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Rozi Demant created no small amount of controversy and sensation by being one of the few New Zealand artists to experience 5 sell out shows in succession s ...
Rozi Demant created no small amount of controversy and sensation by being one of the few New Zealand artists to experience 5 sell out shows in succession since her first solo show in 2002 at age 17. In marked contrast to the hype surrounding her work, Demant herself is shy and does not seek publicity. Originally working from her studio in the provincial town of Whakatane, Demant now paints and resides in suburban Auckland. When asked to speak about her work, she is reserved. “To talk about my paintings feels like I am exposing too much of myself, this is something I can’t and won’t do.”
Her work is deeply personal and the sole female protagonist in her paintings bears a striking resemblance to the artist – it cannot be ignored that her paintings are a possible reflection of herself. The artist is also adamant that although her work is highly symbolic, she wants viewers to interpret its meaning for themselves. Just like the Surrealist paintings of Picasso, Dali and Magritte (whom she cites as inspirations), much is left to the realms of the imagination and the subconscious. This is something which is important to Demant, as she feels that her work is better left to private contemplation in order to retain its particular mystery.
Demant’s surrealized women, who possess something of Modigliani’s style in their appearance, reside in dark, opulent, fantasy worlds. Her work continues to become more detailed and the mastery of her medium is apparent with each new body of work. This confidence is manifested in more intrepid subjects and imaginative narratives. Although her work has always been erotic through its use of burlesque-type characters dressed in revealing corsetry, in Lovebirds, her work has become more overtly sexual. Demant introduced a white-haired character who adopts feline-like poses on the end of a chain, presided over by her captive – a sombre dark-haired woman in gothic dress. The introduction of this character is decidedly different from her previous work which contained only one repeated female protagonist. Whereas in earlier works, the main character still retained childlike qualities, these new paintings are undeniably of mature women.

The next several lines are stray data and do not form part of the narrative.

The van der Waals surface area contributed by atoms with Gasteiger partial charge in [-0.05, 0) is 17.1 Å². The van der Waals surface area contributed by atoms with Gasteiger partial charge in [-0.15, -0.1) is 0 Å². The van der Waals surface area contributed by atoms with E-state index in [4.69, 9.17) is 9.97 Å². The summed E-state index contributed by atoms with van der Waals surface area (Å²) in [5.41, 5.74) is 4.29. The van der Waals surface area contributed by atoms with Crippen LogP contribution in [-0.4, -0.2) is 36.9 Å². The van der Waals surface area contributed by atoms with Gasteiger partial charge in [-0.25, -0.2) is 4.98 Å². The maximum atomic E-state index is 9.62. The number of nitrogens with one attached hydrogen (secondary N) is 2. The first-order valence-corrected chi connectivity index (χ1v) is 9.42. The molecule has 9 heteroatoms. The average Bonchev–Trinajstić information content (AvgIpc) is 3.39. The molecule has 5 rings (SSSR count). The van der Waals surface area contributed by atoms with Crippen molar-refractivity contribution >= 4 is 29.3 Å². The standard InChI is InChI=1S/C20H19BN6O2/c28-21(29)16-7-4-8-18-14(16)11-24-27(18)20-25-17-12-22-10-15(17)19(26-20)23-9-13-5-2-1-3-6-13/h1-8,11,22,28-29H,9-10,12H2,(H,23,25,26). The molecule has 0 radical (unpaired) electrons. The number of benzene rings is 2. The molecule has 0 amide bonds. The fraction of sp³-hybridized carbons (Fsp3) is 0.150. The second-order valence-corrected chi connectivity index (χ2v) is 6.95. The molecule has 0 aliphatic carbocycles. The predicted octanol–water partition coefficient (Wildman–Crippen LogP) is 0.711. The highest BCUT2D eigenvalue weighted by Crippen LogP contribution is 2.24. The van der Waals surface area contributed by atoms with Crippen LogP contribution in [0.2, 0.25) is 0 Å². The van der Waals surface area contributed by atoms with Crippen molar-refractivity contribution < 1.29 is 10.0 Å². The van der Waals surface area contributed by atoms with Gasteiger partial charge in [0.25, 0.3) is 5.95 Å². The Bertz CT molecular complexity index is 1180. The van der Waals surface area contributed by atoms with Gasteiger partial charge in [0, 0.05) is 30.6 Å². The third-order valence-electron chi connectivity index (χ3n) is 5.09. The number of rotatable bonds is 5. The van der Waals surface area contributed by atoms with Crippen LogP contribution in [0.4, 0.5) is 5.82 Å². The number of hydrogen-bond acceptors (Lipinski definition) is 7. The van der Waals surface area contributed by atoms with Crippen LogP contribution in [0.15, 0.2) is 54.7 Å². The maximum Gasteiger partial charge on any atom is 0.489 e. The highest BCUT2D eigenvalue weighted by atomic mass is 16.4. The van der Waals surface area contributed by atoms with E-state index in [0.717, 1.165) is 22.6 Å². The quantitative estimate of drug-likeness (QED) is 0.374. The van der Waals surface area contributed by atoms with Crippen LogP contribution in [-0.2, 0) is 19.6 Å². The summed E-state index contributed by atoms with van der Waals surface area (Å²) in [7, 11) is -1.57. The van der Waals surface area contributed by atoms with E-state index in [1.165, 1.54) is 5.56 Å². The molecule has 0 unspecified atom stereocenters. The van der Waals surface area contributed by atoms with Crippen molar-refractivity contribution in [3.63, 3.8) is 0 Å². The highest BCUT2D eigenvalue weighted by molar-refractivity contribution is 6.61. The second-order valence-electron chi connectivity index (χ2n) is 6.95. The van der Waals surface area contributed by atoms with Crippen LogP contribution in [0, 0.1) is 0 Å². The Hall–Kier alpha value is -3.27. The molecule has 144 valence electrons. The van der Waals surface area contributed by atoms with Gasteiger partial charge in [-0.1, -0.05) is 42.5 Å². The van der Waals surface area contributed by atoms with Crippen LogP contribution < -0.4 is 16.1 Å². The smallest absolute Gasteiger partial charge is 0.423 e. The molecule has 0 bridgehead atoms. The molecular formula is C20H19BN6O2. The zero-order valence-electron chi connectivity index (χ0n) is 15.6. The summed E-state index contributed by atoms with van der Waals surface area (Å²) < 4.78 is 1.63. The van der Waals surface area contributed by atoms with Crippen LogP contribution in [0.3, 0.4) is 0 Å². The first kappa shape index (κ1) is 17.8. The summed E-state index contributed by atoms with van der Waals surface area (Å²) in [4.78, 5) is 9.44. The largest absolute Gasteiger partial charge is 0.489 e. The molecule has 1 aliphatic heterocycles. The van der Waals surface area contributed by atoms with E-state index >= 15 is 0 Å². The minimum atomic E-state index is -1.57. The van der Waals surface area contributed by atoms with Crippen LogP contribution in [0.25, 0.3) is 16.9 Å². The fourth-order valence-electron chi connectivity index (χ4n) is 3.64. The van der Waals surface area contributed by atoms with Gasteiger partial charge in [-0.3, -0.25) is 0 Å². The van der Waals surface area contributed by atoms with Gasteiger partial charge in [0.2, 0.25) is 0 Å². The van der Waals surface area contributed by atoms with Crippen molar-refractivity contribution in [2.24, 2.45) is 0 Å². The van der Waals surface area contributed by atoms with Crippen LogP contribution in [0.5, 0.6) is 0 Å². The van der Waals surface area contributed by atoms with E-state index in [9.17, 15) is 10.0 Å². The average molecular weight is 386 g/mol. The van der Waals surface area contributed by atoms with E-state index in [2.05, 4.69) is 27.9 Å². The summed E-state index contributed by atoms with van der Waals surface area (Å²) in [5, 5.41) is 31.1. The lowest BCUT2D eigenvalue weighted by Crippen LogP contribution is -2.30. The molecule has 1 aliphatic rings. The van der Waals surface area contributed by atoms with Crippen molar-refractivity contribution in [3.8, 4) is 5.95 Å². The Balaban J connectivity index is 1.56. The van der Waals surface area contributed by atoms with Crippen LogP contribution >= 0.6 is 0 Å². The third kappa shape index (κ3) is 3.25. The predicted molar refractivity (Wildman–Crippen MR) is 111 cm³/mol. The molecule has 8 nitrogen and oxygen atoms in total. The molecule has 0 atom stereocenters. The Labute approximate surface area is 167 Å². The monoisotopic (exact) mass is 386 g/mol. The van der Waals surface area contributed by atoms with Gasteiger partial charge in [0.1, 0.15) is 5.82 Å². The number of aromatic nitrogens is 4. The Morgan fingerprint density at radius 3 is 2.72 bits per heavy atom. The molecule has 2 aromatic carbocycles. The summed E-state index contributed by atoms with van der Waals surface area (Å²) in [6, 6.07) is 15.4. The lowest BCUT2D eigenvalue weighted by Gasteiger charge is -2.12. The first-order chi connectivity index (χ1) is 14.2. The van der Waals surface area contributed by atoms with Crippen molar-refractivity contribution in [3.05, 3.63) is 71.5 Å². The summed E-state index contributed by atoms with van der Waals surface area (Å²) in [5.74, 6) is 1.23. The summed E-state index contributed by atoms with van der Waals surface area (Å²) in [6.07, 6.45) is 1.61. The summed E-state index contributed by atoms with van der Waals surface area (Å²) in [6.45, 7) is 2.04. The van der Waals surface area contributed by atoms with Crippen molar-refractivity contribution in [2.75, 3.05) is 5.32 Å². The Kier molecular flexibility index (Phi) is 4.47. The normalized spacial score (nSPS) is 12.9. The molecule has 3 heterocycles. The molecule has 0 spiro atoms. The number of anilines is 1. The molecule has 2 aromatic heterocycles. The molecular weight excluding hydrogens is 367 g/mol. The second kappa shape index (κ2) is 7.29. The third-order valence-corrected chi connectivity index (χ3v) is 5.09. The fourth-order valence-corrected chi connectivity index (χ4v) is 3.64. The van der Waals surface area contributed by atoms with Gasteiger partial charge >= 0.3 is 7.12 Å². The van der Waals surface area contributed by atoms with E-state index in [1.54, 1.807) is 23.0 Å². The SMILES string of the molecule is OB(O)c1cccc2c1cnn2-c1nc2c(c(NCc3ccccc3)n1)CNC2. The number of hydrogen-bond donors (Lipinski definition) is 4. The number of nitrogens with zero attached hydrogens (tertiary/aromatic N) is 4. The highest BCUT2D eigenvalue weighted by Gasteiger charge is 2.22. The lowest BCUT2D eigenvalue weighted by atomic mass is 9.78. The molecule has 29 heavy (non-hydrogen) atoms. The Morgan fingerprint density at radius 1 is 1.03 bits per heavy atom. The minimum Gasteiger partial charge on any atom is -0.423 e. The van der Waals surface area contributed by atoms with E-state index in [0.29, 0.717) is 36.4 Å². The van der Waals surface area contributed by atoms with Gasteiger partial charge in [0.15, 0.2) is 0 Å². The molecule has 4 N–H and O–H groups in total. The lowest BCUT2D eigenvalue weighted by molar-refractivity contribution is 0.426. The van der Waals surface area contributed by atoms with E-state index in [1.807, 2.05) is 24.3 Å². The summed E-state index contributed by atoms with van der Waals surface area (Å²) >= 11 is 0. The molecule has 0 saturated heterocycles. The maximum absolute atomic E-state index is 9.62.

Although sexually provocative, Demant’s women always retain the elegance and poise of a balancing ballerina. Their elongated legs and exaggerated female proportions lend them a vulnerability and innocence that belies their sexual, sometimes tortured behaviour. The Amaranthus Caudates (Loves Lies Bleeding flower) was a focal point in the series “Love Lies Bleeding” with a vivid blood-red hue suffusing the rich colour pallete of the works. Here there is tension between captor and captive, with the viewer left unsure as to who plays which role. In some paintings, the lonely, unobtainable protagonist purges cages from her mouth; while in others she holds them in her hand, confident, assertive, holding the feline characters captive.
Demant is continually inventive and perhaps in each series there are aspects of herself that she is tentatively exposing, or as of yet, unwilling to free.
Demant’s latest works which consist in the main of self-portraits, show a further development where each demeanour differs in a subtle way. Self-portraits are often guides or signposts which lead to the revelation of the character or personality of the subject. In several paintings the artist as protagonist is delicately cloaked in chain of gold mica, some attached to cages, while the heads are further decorated with exquisite floral adornments. The pensive and wistful figures are attended by a humming bird or dragonfly, endearing props which Demant has more recently woven into the fabric of her unique imagery. The alluring yet impassioned expressions add a further dimension to the mystery and intrigue frequently associated with this ongoing theme of Demant’s oeuvre.
Although Demant’s work also draws comparisons with Pop Surrealism, she continues to be wholly unique and idiosyncratic in her approach. There is a subtlety and delicacy to her work that is clearly her own. Demant’s singular talent, coupled with her position as somewhat of an outsider, allows her work to remain distinctive and unclassifiable.
Rozi Demant was a featured artist in the international art book “Dark Stories by Dark Artists” published by CYPI Press, London in 2012.
2015 New Works, Warwick Henderson Gallery, Auckland
2014 New Works, Warwick Henderson Gallery, Auckland
2012 New Works, Warwick Henderson Gallery, Auckland
2010 Portraits, Warwick Henderson Gallery,
2008 Lovebirds, Tarryn Teresa Gallery, Santa Monica, California, USA
2006 Love Lies Bleeding, Warwick Henderson Gallery, Auckland
2005 Warwick Henderson Gallery, Auckland
2004 Warwick Henderson Gallery, Auckland
2003 Warwick Henderson Gallery, Auckland
2002 Madhouse Gallery, Rotorua